Much time was spent in his lecture elaborating on the various outputs of the upgrades programme, with Cooke reflecting on the project’s initiation process, design and implementation. Working with architect Paul Andrew, improvement schemes for hostel areas in Langa, Gugulethu and Nyanga were developed. To overcome interlinked problems, they designed across scales; moving from neighbourhood layouts, to street conditions, to construction details. Family units were designed as add-ons and renovations to the then desolate hostel sites, with great care and attention given to place-making articulations and additions – both in and out of individuals’ homes. Positive public space was prioritised (Cooke recalled fighting for the addition of trees) along with the need to generate community ownership and a ‘sense of home’.    

Much of his work and much of his teachings are orientated around a vastly influential period he spent living and studying in Venice. As Uytenbogaardt was exposed to Rome (being the first South African to receive the Rome Scholarship), so too was Cooke exposed to the pedestrian-rich streets, squares and alleyways of Venice. Relating this experience to reading the city as a ‘home’, Cooke was able to bring new meaning to this common architectural analogy and one which I had never quite understood until then. Just as one would navigate through your home with an ingrained knowledge of its routes, relations and daily rhythms, so too should one experience one’s “city rooms”.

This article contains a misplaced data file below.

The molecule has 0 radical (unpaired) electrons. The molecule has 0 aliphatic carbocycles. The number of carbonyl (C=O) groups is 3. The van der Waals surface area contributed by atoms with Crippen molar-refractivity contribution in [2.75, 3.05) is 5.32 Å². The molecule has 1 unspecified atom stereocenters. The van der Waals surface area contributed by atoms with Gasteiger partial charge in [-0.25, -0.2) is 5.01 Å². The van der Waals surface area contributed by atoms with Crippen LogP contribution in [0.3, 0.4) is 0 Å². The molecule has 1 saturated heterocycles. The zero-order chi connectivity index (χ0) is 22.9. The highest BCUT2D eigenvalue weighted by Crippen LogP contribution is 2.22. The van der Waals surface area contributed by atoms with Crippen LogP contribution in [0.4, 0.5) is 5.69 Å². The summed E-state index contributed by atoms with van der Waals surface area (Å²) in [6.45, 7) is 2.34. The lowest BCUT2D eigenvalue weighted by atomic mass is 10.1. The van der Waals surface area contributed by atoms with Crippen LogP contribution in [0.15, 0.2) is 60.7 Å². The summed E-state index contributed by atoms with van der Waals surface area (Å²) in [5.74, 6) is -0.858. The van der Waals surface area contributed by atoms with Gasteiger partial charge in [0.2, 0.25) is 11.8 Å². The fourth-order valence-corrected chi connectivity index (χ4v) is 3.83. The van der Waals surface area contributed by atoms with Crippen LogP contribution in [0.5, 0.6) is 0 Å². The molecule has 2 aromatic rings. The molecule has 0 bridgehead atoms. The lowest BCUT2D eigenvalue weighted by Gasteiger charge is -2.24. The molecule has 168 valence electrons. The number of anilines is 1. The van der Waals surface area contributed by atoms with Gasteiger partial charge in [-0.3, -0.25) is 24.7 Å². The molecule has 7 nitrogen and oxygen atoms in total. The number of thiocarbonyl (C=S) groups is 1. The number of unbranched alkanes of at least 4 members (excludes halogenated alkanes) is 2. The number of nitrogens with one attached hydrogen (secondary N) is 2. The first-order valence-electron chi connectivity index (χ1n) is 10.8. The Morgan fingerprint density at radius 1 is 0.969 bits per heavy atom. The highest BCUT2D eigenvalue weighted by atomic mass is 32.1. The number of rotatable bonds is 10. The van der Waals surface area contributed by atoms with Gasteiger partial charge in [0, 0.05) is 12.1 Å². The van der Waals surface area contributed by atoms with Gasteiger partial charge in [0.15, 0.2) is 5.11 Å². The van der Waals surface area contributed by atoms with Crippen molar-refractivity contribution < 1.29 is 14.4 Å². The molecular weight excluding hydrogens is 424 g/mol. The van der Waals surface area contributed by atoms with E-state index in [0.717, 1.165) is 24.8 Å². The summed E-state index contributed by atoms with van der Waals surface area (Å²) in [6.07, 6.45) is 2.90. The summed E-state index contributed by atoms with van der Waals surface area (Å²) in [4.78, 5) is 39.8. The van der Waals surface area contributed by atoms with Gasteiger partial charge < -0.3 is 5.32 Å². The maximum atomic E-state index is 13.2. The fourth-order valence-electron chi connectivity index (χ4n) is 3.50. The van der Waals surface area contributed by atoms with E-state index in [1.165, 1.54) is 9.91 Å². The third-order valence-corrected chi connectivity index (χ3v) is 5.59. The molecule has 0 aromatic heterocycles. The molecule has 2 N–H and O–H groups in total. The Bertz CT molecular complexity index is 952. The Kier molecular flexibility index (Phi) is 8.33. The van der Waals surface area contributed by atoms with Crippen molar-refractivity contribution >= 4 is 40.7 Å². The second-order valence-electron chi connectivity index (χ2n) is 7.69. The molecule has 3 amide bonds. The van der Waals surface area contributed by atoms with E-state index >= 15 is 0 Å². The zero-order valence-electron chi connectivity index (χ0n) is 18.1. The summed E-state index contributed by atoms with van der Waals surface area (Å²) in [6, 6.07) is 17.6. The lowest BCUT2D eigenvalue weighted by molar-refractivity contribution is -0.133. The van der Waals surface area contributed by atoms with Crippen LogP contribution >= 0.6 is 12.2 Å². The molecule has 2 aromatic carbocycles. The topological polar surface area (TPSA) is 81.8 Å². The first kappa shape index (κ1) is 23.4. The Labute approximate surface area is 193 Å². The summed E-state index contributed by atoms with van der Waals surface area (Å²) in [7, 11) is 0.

Similarly to Uytenbogaardt, Cooke considers society at large as his client and a deeply personal fascination with the human condition has crafted his architectural profession over many years of refined and self-criticised work. When he taught, you could tell he loved learning from his students, as much as we loved learning from him. He would always listen, reflect and then clearly articulate a critique. And his crits were tough, but honest and endearing. This past (and perhaps last) public lecture of Cooke’s, entitled ‘Seeds of a Human Scaled City’, was delivered in his distinct down-to-earth manner; an attitude which has gained him much respect over the years.

This shared and resounding respect for Prof. Cooke could be particularly felt during the lecture’s ending standing ovation. We count ourselves lucky to have had practitioners of the scope of Julian Cooke working in our urban environments, and many of us can count ourselves lucky to have been taught by him. As we are presented glossy images of today’s batch of ‘star-chitects’, the humility and humanity of a lifetime of Cooke’s work is testament to a tradition in South African architecture which is centred around the people who use its spaces.


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  1. Project renders: http://www.claarchitects.co.za/about_julian.html